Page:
Nothingness gives the idea to the mind that everything will be lost. You will be lost, but the truth is, the moment everything is lost, including you, you have gained the whole universe – all the stars within you, and the vast universe inside your heart. It is not losing anything, so don’t be worried about nothing.

The questioner goes on:

Is this just my refusal to grow up? Am I fooling myself? Are we all to embrace the Zen Manifesto no matter what ‘type’ we feel we are?

There is no question of type. All types are just superficial. At the innermost core there is only one existence. The Zen Manifesto is not for a particular type, it is for all – for men and for women, and for black and white, and for Hindu and Mohammedan, and for Christian and Buddhist. It does not matter what kind of conditioning you have been brought up in, Zen is simply a technique of entering into your veryness. The entrance is so deep that nothing remains, and all is found.

Gurdjieff has written a book, All and Nothing. I would like to withdraw the word ‘and’, because all is nothing; there is no question of ‘and’. Whatever type you are – introvert, extrovert – it does not matter, you are all part of the same existence. And when you relax into existence, all your differences disappear; only oneness remains. You can call that oneness whatever you like, but basically it is nothingness. You can give it any color; you can call it by any name, but don’t start calling it by another name from the beginning, because that can take you astray. Somebody may think that he can call it God, then he will start worshipping a God which is man manufactured.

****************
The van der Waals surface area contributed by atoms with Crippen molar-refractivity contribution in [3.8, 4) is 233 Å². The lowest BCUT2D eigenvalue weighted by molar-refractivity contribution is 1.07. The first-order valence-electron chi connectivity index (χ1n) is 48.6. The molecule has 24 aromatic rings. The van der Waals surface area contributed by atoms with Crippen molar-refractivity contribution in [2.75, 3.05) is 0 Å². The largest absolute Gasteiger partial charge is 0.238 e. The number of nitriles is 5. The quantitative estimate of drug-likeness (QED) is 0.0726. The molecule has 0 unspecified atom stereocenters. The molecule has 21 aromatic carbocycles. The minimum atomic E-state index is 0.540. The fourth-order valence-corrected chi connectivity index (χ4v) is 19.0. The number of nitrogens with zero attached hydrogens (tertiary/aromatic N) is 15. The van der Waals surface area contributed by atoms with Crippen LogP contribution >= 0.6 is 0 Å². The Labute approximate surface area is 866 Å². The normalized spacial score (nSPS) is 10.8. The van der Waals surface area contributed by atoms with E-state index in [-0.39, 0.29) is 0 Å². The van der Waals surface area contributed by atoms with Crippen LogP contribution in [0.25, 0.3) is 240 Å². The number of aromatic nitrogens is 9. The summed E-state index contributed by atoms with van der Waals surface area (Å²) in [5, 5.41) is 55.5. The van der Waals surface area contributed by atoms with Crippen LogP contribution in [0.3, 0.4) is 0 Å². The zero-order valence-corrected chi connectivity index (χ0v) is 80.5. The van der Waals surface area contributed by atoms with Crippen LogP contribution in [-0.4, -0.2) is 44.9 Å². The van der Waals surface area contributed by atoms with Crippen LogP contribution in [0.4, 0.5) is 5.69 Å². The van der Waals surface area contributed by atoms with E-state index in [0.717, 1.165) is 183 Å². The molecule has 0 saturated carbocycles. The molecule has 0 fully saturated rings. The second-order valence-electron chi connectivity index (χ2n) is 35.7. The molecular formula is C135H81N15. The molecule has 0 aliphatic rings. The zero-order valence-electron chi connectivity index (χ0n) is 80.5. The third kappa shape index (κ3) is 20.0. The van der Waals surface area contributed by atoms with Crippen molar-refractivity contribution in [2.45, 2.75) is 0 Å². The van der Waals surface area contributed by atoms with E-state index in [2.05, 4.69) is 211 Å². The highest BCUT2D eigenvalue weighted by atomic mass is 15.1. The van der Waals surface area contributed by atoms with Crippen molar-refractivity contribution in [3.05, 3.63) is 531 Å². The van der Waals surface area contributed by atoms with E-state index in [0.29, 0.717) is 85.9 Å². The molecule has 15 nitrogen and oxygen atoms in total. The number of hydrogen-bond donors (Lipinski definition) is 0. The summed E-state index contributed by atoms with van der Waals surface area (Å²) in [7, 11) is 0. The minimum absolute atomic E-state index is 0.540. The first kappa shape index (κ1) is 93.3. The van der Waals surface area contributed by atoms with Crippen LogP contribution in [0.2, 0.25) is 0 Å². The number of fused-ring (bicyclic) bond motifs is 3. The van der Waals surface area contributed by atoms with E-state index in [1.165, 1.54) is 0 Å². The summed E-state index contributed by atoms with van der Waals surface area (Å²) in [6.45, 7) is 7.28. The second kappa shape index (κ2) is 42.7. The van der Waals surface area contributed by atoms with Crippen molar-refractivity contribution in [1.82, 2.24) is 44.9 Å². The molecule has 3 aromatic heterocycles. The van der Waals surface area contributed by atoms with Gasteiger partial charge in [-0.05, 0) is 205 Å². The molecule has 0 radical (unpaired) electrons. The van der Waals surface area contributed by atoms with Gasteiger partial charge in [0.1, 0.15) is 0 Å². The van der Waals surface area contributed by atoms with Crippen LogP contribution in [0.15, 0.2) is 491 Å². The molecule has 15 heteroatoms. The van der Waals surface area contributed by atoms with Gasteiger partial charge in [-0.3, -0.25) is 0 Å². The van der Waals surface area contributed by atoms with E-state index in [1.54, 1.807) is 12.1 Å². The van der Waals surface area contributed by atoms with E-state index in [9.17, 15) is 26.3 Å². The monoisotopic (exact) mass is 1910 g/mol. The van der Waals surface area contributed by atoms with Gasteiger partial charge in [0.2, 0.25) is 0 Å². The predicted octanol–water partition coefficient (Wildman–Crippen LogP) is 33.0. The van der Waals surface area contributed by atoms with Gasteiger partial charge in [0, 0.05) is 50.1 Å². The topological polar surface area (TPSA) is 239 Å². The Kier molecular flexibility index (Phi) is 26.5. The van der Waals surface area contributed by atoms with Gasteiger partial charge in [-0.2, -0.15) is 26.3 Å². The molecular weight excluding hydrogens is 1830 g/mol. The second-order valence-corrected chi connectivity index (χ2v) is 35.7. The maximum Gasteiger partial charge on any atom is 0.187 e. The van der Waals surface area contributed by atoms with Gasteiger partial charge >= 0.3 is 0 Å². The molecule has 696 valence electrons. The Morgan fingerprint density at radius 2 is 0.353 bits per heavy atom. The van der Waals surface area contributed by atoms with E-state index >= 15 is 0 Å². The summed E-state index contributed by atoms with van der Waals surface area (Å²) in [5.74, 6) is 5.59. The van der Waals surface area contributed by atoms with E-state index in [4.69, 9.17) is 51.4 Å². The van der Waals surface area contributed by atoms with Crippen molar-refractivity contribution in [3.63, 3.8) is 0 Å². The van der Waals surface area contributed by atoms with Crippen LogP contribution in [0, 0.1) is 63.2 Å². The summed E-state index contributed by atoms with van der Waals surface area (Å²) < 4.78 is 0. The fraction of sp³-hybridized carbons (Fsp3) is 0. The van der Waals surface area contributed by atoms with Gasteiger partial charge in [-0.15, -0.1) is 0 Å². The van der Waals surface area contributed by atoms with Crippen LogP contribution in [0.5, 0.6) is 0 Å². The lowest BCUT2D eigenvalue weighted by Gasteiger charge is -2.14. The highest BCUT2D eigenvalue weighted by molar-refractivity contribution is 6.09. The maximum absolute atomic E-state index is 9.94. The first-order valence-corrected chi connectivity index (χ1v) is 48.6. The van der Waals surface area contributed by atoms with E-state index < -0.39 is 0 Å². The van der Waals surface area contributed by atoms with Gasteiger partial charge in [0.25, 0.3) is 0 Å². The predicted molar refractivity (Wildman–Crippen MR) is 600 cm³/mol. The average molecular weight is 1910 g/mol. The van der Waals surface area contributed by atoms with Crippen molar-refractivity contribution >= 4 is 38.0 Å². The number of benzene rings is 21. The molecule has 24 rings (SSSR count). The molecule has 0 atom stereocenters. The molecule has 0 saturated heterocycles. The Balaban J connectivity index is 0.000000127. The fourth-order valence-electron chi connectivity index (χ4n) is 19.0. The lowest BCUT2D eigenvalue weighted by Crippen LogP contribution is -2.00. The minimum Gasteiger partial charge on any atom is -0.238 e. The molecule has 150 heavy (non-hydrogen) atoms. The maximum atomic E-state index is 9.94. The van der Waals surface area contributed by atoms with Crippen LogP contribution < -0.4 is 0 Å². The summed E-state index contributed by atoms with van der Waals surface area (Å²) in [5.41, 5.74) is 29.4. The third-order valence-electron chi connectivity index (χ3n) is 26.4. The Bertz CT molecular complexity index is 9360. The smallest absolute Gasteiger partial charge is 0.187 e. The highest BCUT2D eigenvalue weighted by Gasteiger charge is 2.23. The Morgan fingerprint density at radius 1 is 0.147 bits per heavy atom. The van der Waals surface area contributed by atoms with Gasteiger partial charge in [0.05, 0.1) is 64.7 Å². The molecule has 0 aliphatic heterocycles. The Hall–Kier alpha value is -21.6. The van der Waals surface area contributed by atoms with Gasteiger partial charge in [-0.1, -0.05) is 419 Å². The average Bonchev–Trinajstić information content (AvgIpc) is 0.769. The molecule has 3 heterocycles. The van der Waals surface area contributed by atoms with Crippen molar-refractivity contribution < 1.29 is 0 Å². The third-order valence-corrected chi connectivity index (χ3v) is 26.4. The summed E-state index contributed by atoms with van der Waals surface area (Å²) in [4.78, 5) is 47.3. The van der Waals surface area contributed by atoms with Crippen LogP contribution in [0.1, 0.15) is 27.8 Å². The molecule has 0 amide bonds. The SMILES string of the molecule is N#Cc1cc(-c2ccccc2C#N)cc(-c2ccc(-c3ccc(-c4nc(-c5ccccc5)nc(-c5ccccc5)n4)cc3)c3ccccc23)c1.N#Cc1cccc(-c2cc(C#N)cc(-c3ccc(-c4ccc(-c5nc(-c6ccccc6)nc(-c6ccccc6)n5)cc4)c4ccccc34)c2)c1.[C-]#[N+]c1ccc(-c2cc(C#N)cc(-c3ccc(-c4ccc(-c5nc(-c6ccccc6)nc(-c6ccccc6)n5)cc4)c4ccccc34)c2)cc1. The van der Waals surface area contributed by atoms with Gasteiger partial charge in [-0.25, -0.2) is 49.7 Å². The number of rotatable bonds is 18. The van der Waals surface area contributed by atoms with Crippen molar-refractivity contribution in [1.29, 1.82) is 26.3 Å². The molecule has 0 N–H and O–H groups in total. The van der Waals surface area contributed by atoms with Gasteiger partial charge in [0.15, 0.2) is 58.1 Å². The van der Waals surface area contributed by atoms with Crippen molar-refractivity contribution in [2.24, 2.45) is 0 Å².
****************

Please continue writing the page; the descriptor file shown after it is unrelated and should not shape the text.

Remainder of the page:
For the beginner, nothing is the most secure path to avoid the mind playing games. Nothing is beyond the reaches of the mind, so it cannot play games with it. But anything else you name it, mind is capable of playing games with it.

The whole effort of meditation is not to allow the mind to play games. It has been playing games for centuries. One has to come to the point of seeing all the games of the mind: all the gods, all the messiahs, all the prophets, all the religions, all the philosophies.

Existence is available to a silent being, not to the learned, not to the well informed, not to the scholar. It is available to the innocent, and meditation is a way of becoming innocent again. Getting back your childhood, being reborn, knowing nothing, a silence, a joy, a blissfulness arises which is indestructible, which is eternal.

-Osho

From The Zen Manifesto: Freedom from Oneself, Chapter Seven

The Zen Manifesto

Copyright© OSHO International Foundation

An MP3 audio file of this discourse can be downloaded from Osho.com, or you can read the entire book online at the Osho Library.

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Anapana-sati Yoga – Osho

A flower that has never known the sun and a flower that has encountered the sun are not the same. They cannot be. A flower that has never known the sunrise has never known the sun to rise within itself. It is dead; it is just a potentiality. It has never known its own spirit. But a flower that has seen the sun rise has also seen something arise within itself. It has known its own soul. Now the flower is not just a flower; it has known a deep, stirring innerness.